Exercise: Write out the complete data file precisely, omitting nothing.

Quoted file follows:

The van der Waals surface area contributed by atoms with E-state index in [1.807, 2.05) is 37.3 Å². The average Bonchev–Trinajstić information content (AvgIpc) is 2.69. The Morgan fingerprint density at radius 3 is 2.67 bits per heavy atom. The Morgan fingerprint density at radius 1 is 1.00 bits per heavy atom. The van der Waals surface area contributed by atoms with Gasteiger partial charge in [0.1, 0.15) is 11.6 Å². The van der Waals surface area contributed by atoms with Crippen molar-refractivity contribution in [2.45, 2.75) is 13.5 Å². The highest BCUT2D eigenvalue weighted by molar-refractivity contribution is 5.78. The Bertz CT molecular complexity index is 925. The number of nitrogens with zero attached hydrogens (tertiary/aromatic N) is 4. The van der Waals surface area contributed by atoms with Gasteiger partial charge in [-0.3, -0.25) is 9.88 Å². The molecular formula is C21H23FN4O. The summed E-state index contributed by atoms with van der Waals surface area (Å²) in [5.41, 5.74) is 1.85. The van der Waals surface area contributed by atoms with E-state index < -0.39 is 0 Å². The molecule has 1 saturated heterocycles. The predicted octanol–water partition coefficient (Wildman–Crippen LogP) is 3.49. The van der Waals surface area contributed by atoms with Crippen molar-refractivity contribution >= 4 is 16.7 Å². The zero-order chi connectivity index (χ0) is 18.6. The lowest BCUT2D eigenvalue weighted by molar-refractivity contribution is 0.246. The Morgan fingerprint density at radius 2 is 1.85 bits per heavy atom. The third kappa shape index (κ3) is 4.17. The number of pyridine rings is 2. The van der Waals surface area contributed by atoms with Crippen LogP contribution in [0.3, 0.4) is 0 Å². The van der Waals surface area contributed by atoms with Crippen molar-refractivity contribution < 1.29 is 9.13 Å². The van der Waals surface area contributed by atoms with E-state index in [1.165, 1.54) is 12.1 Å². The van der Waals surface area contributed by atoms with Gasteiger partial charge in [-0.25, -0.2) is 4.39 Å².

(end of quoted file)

The van der Waals surface area contributed by atoms with E-state index in [1.807, 2.05) is 37.3 Å². The average Bonchev–Trinajstić information content (AvgIpc) is 2.69. The Morgan fingerprint density at radius 3 is 2.67 bits per heavy atom. The Morgan fingerprint density at radius 1 is 1.00 bits per heavy atom. The van der Waals surface area contributed by atoms with Gasteiger partial charge in [0.1, 0.15) is 11.6 Å². The van der Waals surface area contributed by atoms with Crippen molar-refractivity contribution in [2.45, 2.75) is 13.5 Å². The highest BCUT2D eigenvalue weighted by molar-refractivity contribution is 5.78. The Bertz CT molecular complexity index is 925. The number of nitrogens with zero attached hydrogens (tertiary/aromatic N) is 4. The van der Waals surface area contributed by atoms with Gasteiger partial charge in [-0.3, -0.25) is 9.88 Å². The molecular formula is C21H23FN4O. The summed E-state index contributed by atoms with van der Waals surface area (Å²) in [5.41, 5.74) is 1.85. The van der Waals surface area contributed by atoms with E-state index < -0.39 is 0 Å². The molecule has 1 saturated heterocycles. The predicted octanol–water partition coefficient (Wildman–Crippen LogP) is 3.49. The van der Waals surface area contributed by atoms with Crippen molar-refractivity contribution >= 4 is 16.7 Å². The zero-order chi connectivity index (χ0) is 18.6. The lowest BCUT2D eigenvalue weighted by molar-refractivity contribution is 0.246. The Morgan fingerprint density at radius 2 is 1.85 bits per heavy atom. The third kappa shape index (κ3) is 4.17. The number of pyridine rings is 2. The van der Waals surface area contributed by atoms with Crippen LogP contribution in [0.3, 0.4) is 0 Å². The van der Waals surface area contributed by atoms with Crippen molar-refractivity contribution < 1.29 is 9.13 Å². The van der Waals surface area contributed by atoms with E-state index in [1.165, 1.54) is 12.1 Å². The van der Waals surface area contributed by atoms with Gasteiger partial charge in [-0.25, -0.2) is 4.39 Å².